Run into Dennis Eckersley in the press box or media elevator at Fenway Park and chances are, he’s going to ask you a question.
He’s a Hall of Famer, MVP, Cy Young winner and World Series champion who spent 24 seasons in the big leagues and 20 more in the broadcast booth – you’d think there wouldn’t be a baseball question Eckersley didn’t already know the answer to.
But he’s always hungry for more. More information, more knowledge, deeper wisdom, another perspective. He’s a master at never pretending to know it all.
It’s his humility that was among the many reasons he became an Emmy Award winning broadcaster, and why millions of Red Sox fans across the country were surely saddened on Monday, when Eckersley announced that he’d be retiring from his broadcasting career at the end of the 2022 season.
“After 50 years in Major League Baseball, I am excited about this next chapter of my life,” said Eckersley. “I will continue to be an ambassador for the club and a proud member of Red Sox Nation, while transitioning to life after baseball alongside my wife Jennifer, my children and my grandchildren.
“I’m forever grateful to NESN, the Red Sox, my family and the fans for supporting me throughout my career and through this decision and I look forward to remaining engaged with the team in a variety of capacities for years to come.”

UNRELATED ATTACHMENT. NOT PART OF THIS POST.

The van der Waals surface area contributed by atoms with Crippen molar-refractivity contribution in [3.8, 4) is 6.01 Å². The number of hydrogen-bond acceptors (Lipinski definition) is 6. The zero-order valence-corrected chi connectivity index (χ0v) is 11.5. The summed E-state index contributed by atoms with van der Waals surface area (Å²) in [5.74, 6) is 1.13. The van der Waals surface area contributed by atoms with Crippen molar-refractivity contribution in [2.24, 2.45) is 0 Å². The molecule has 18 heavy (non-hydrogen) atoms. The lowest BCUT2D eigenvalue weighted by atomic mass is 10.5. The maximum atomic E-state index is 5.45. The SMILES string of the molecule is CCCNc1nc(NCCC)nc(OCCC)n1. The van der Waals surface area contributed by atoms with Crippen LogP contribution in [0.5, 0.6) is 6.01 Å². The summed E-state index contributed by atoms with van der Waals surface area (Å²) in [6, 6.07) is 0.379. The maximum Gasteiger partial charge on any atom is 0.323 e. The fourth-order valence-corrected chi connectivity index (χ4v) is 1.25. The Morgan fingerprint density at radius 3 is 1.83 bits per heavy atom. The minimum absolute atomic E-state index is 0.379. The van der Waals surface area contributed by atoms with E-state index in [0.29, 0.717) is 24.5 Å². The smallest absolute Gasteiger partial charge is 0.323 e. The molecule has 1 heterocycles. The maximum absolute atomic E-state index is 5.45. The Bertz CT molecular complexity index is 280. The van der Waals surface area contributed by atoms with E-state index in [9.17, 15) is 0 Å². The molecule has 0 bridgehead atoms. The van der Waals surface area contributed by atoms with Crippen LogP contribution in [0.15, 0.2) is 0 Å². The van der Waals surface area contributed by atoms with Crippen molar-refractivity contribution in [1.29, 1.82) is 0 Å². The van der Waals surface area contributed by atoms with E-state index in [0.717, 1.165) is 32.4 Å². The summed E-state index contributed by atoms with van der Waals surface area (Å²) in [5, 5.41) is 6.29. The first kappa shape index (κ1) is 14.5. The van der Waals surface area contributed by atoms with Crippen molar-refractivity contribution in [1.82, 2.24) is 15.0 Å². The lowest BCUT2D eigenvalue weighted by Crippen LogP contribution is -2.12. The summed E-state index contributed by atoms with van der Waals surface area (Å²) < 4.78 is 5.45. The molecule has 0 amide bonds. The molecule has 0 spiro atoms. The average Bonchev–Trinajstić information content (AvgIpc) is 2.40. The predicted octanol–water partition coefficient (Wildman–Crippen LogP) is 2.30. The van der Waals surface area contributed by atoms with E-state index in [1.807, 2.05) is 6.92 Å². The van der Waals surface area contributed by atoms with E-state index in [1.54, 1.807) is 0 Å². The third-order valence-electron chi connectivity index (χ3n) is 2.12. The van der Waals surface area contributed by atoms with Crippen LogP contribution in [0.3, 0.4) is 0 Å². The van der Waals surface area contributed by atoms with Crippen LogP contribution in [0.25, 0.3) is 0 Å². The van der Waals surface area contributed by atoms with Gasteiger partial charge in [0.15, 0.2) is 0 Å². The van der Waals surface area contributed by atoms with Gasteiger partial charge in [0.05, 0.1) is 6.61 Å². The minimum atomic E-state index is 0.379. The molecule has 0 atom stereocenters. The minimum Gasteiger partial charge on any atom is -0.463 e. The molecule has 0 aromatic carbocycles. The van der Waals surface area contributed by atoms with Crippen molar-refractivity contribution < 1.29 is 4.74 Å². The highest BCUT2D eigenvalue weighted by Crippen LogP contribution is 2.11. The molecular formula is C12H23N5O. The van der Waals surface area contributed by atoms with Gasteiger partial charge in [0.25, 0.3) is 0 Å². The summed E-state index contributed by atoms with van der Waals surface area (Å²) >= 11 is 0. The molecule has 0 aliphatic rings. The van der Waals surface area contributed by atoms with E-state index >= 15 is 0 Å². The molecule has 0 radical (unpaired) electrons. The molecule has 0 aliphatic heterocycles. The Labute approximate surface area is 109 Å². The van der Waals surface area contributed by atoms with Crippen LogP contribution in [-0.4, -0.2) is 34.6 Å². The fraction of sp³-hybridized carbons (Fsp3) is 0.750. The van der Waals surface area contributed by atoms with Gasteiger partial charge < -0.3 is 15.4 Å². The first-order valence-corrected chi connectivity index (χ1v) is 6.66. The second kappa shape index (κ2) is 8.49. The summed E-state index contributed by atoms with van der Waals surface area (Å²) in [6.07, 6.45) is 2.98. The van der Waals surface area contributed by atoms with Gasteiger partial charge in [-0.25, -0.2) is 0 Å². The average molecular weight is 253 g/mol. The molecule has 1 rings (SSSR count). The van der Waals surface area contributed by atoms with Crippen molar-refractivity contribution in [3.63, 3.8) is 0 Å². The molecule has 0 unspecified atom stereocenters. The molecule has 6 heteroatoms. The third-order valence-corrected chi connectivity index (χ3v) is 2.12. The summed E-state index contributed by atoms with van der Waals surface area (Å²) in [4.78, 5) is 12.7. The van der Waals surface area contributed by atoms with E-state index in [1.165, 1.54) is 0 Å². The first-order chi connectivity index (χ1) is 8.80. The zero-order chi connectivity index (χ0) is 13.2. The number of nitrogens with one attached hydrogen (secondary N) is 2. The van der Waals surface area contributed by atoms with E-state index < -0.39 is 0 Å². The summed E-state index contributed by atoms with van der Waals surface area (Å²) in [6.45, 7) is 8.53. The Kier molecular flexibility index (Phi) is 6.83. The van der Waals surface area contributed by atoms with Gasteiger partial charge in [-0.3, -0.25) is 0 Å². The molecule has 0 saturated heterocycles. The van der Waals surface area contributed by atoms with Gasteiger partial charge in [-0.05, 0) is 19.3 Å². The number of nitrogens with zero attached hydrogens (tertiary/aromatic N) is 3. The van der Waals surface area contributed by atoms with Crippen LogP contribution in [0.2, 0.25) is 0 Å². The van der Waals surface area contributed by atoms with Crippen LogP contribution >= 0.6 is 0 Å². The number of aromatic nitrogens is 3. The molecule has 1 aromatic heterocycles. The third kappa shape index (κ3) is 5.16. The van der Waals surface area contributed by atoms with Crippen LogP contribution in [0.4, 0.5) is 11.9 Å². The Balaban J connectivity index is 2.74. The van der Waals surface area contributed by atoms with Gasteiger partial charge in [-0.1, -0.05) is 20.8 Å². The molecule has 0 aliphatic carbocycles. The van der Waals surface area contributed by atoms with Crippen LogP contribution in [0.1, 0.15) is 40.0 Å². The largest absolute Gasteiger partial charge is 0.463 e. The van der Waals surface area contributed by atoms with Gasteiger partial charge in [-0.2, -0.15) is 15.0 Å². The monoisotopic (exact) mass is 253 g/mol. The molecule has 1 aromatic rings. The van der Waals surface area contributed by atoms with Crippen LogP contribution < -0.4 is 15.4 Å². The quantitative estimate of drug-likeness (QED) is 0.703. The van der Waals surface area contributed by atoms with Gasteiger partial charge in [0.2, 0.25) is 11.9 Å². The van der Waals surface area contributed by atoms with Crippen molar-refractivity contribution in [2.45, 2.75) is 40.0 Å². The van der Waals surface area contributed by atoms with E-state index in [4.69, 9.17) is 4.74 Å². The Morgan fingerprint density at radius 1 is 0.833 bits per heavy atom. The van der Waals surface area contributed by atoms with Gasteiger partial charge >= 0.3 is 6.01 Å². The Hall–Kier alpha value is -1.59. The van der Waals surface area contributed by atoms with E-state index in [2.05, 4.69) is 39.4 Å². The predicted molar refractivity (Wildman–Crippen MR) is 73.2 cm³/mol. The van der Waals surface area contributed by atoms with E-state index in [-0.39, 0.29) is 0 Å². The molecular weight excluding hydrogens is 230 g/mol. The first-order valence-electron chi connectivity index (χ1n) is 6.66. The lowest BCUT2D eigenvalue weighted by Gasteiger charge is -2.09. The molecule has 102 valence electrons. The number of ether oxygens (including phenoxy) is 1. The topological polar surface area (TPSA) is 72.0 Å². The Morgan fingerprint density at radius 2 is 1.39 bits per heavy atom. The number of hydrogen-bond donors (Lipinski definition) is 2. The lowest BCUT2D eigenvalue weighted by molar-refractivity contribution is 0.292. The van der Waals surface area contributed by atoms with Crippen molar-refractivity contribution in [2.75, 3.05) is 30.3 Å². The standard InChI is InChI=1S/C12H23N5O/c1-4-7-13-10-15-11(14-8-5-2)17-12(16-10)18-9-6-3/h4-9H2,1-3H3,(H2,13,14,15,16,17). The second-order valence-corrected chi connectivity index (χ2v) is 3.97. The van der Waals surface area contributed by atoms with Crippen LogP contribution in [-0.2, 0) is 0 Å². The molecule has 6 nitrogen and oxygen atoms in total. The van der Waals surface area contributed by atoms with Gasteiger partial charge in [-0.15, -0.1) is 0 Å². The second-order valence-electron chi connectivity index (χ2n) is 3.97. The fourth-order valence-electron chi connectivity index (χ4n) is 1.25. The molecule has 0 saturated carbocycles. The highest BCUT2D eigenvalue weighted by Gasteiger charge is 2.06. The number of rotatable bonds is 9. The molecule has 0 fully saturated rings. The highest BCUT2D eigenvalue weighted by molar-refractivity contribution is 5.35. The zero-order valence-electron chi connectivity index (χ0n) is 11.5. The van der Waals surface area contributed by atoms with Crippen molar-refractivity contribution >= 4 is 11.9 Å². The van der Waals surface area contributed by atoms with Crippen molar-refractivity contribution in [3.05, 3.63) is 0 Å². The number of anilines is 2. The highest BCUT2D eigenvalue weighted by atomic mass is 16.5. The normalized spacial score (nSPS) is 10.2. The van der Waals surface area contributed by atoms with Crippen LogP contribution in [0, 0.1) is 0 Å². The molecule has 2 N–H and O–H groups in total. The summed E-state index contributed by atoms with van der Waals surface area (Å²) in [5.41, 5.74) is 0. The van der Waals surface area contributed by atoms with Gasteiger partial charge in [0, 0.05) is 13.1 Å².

It was 50 years ago that Eckersley was Cleveland’s third-round draft pick as a 17-year-old out of Washington High School in Fremont, Calif.
He quickly became a sensation with the Indians, but was traded to the Red Sox in 1978 after his first wife, Denise, left him for his teammate and best friend, Rick Manning. The devastation fueled his success in Boston, where he was among the game’s best starting pitchers until he was traded to the Cubs in 1984.
Three seasons of playing day games for the Cubs in Chicago and enjoying the nightlife a little too much led Eckersley to realize he had a drinking problem, which he’s discussed openly throughout his life. And after sobering up in the ’86 offseason and getting traded to the Oakland A’s, Hall of Fame manager Tony La Russa moved him to the bullpen and one of the game’s best-ever closers was born.
But for all the success Eckersley had in Oakland, where he won the American League Championship Series MVP and World Series in ‘89, put together one of the best relief seasons ever in ‘90, and won the A.L. MVP and Cy Young in ‘92, he often remembers his failures as being just as impactful.